Cici’s Pizza Embodies “You Get What You Pay For” (April 2011)

28 11 2011

Laura Marshall
April 11, 2011
Barnes, AJRL 475
Assignment: Restaurant review

You’ve probably seen the commercial for “the endless pizza, pasta, salad and dessert buffet,” Cici’s Pizza. They have eager looking diners and an endorsement voiceover from a knock-off Don LaFontaine.

The simple food doesn’t exactly leap off the TV screen, but there is something about the concept of mac ’n cheese pizza that would give any poor, hungry, possibly inebriated college student cause for consideration. The prospect of an all you can eat buffet that won’t give you the runs like the dining hall is in itself worth the $5 tab. For apartment students like myself, spending $5 is a reasonable trade off from having to do dishes on any given night.

My dining companions, Amy and Sean ¾ students whose wallets are as empty as their bellies at this point in the semester ¾ were cautiously optimistic about our venture over to the Wolf Road Shoppers Park, where a Cici’s restaurant opened last July.

We discussed the possibility of executing a Cici’s experience, to which friends shrieked with joy that “They do exist!” as the Texas-based franchise is known for advertising in cities they don’t necessarily occupy.

As I write this, I am struck by the fact that hours later I am more impressed by the staff and overall facility of Cici’s than with anything I ate. The Colonie pizza cafeteria, “pizzateria” if you will, was incredibly clean ¾ save for some soda drippings down one aisle from an overzealous, corpulent seven year old ¾ and the every staffer we encountered was polite and friendly.

There are about eight four-by-five foot, black and white photos of smiling children hung around the restaurant ¾ doing little to break up the merry haze created by yellow walls, yellow plates and yellow “Wet Floor” markers.

Upon sitting at one of the 36 tables in Cici’s we mused of the small slices’ striking similarity, in look and taste, to the pizza served in the Chartwells operated on-campus dining halls. The staple of any pizza place has to be the classic cheese pie. Cici’s looks good, has appropriate parts cheese to sauce. The crust is thin, not overly crispy, not entirely memorable. The sauce is flat, it has no discernable herbs or fresh flavors ¾ it was kind of ketchupy.

Make no mistake, Cici’s does not purport to serve pies authentic to anywhere within a thousand miles of Italia. Their mission, since the first buffet opened in 1985, has been to “exceed each guest’s expectation in food, service and cleanliness at an affordable price.”

Well, if a $4.99 and $1.69 bottomless fountain drink sound like budget-busters, it should be noted that Cici’s offers a $1-off Student Discount, and you might just be lucky enough to have someone in line near you offer up a “Buy One Get One Adult Dining” coupon.

My total bill for three people, plus “add a drink” and tax, was $8.62.

The buffet curves around from the register; salad bar, soup and pasta, then pizza and dessert. No surprises.
Salad is salad. Cici’s is no different. Little cubicles of toppings ¾ baby carrots, croutons, huge slices of onion, magenta bacon bits ¾ sit next to the basin of iceberg and red cabbage shards. The ranch dressing had hints of dill, which was an odd but not off-putting experience.

The soup, chicken noodle, is unimpressive. A can of Progresso would be more satisfying. There is a full bodied broth, which alone misleads as to the effect of the dish. Oversized cavatappi pasta (that corkscrew lookin’ noodle), shreds of carrot, diced red pepper, and celery overshadow the “chicken” part of this soup ¾ the poultry product, is found sparingly throughout my bowl, is in pieces smaller than the eraser on the end of the pencil I wrote with.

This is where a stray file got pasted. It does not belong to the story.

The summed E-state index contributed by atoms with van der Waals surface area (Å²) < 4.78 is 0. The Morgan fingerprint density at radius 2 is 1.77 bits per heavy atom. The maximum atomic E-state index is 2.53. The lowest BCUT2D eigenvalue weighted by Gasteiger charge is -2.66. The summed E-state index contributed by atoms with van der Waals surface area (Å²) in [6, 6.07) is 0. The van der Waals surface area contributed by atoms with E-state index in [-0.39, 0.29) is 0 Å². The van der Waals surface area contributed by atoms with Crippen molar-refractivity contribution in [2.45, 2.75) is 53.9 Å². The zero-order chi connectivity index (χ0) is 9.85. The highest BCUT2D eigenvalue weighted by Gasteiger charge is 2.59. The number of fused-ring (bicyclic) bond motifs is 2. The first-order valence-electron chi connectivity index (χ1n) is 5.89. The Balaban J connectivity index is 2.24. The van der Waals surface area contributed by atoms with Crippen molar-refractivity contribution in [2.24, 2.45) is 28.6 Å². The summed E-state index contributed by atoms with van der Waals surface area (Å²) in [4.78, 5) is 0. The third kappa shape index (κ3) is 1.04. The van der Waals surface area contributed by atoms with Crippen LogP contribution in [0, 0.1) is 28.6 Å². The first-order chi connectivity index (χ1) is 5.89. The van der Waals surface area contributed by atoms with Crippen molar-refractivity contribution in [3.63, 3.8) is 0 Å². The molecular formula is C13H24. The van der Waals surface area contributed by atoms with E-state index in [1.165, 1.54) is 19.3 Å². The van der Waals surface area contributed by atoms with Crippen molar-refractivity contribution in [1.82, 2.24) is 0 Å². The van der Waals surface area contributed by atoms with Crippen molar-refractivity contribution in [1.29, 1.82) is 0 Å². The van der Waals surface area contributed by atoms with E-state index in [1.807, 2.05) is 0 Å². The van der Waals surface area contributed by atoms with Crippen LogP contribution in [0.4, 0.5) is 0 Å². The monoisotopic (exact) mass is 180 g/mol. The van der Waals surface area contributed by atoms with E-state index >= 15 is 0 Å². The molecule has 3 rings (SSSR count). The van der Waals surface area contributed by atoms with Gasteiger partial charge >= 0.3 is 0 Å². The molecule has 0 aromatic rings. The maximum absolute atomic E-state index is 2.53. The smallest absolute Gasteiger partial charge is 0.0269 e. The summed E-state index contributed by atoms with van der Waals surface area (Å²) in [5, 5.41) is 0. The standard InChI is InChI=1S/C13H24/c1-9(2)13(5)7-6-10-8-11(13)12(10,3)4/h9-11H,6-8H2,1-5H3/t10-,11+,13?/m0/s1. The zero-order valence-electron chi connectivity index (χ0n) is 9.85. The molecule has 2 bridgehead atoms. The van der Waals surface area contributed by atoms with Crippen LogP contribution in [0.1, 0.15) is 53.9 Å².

The “endless pasta” described in ads is in fact finite. One kind (second use of cavatappi), one square serving dish, one topping ¾ the same disappointing, flat sauce they use on the pizzas. Sean, always hungry and seldom picky, says that the frozen Banquet spaghetti he ate for lunch was more satisfying.

There were between 12 and 15 kinds of pizza laid out to choose from, with bakers constantly refreshing and swapping trays. Several whites (spinach alfredo, bruschetta and a garlic-sauced disappointment), various veggies, meats (chicken, ham, pepperoni and something that might have been steak) ¾ Cici’s definitely needs to label their serving station, as the guessing game really held up the line.

Cici’s was packed. Whole families filled tables and booths, kids free to roam between the buffet and arcade at the back, which housed a quarter claw machine and two car racing games. Cici’s is the kind of place, located between Afrim’s Sports and Colonie Mall, where you can stop on your way home from a busy day of errands, soccer game or shuttling the kids to a birthday party.

The dessert options are less diverse than the main dish choices. Miniature cinnamon buns, undercooked and over iced, sat next to “apple pie,” a streuselly concoction with apple nibblets and cinnamon goo. It must be noted that Amy had more to say about the dessert pizza, obviously enjoying it better than the dinner pizza. The only other treat at the end of the counter were confectionary sugar-dusted brownies. The pastry looked to be freshly-baked, darker on the edges and glimmering under the incandescent bulbs of the display cover. Unfortunately, they tasted little cocoa-dusted matchboxes.

On the way to the car we decided that only the low, low price of Cici’s would lure us back. We would also opt to take advantage of the “waiter service” and order an entire pie instead of sampling from the buffet. That would limit the odds of Sean conceiving another food baby, as his five trips back into the dining line resulted in hours-long abdomen distention and indigestion.




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